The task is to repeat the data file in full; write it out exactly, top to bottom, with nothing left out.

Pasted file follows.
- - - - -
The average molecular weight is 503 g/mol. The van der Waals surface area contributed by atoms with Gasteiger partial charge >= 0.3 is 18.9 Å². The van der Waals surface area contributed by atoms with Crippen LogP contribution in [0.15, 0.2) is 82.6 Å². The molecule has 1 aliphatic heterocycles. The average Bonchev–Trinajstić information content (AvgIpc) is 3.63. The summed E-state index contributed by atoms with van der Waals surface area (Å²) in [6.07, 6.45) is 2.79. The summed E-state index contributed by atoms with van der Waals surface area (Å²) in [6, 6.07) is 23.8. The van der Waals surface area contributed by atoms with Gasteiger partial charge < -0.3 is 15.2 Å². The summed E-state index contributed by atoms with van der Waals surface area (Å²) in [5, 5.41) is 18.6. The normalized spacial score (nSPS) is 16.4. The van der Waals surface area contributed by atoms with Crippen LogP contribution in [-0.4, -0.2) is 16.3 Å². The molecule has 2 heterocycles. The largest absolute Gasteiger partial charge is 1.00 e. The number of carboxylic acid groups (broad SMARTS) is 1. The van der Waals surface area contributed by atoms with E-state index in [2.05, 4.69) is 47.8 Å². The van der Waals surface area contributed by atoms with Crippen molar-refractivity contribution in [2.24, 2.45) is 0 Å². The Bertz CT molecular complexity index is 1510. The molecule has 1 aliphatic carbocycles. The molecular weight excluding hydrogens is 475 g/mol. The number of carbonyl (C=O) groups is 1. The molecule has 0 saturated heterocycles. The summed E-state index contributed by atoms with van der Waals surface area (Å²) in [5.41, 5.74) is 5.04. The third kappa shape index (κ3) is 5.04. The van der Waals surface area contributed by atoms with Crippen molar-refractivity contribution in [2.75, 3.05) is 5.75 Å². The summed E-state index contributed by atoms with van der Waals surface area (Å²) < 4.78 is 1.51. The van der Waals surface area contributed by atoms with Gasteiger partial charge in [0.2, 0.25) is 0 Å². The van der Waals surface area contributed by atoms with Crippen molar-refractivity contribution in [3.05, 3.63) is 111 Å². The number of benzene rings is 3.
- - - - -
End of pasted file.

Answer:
The average molecular weight is 503 g/mol. The van der Waals surface area contributed by atoms with Gasteiger partial charge >= 0.3 is 18.9 Å². The van der Waals surface area contributed by atoms with Crippen LogP contribution in [0.15, 0.2) is 82.6 Å². The molecule has 1 aliphatic heterocycles. The average Bonchev–Trinajstić information content (AvgIpc) is 3.63. The summed E-state index contributed by atoms with van der Waals surface area (Å²) in [6.07, 6.45) is 2.79. The summed E-state index contributed by atoms with van der Waals surface area (Å²) in [6, 6.07) is 23.8. The van der Waals surface area contributed by atoms with Gasteiger partial charge < -0.3 is 15.2 Å². The summed E-state index contributed by atoms with van der Waals surface area (Å²) in [5, 5.41) is 18.6. The normalized spacial score (nSPS) is 16.4. The van der Waals surface area contributed by atoms with Crippen LogP contribution in [-0.4, -0.2) is 16.3 Å². The molecule has 2 heterocycles. The largest absolute Gasteiger partial charge is 1.00 e. The number of carboxylic acid groups (broad SMARTS) is 1. The van der Waals surface area contributed by atoms with E-state index in [2.05, 4.69) is 47.8 Å². The van der Waals surface area contributed by atoms with Crippen molar-refractivity contribution in [2.24, 2.45) is 0 Å². The Bertz CT molecular complexity index is 1510. The molecule has 1 aliphatic carbocycles. The molecular weight excluding hydrogens is 475 g/mol. The number of carbonyl (C=O) groups is 1. The molecule has 0 saturated heterocycles. The summed E-state index contributed by atoms with van der Waals surface area (Å²) in [5.41, 5.74) is 5.04. The third kappa shape index (κ3) is 5.04. The van der Waals surface area contributed by atoms with Crippen molar-refractivity contribution in [2.75, 3.05) is 5.75 Å². The summed E-state index contributed by atoms with van der Waals surface area (Å²) < 4.78 is 1.51. The van der Waals surface area contributed by atoms with Gasteiger partial charge in [0.2, 0.25) is 0 Å². The van der Waals surface area contributed by atoms with Crippen molar-refractivity contribution in [3.05, 3.63) is 111 Å². The number of benzene rings is 3.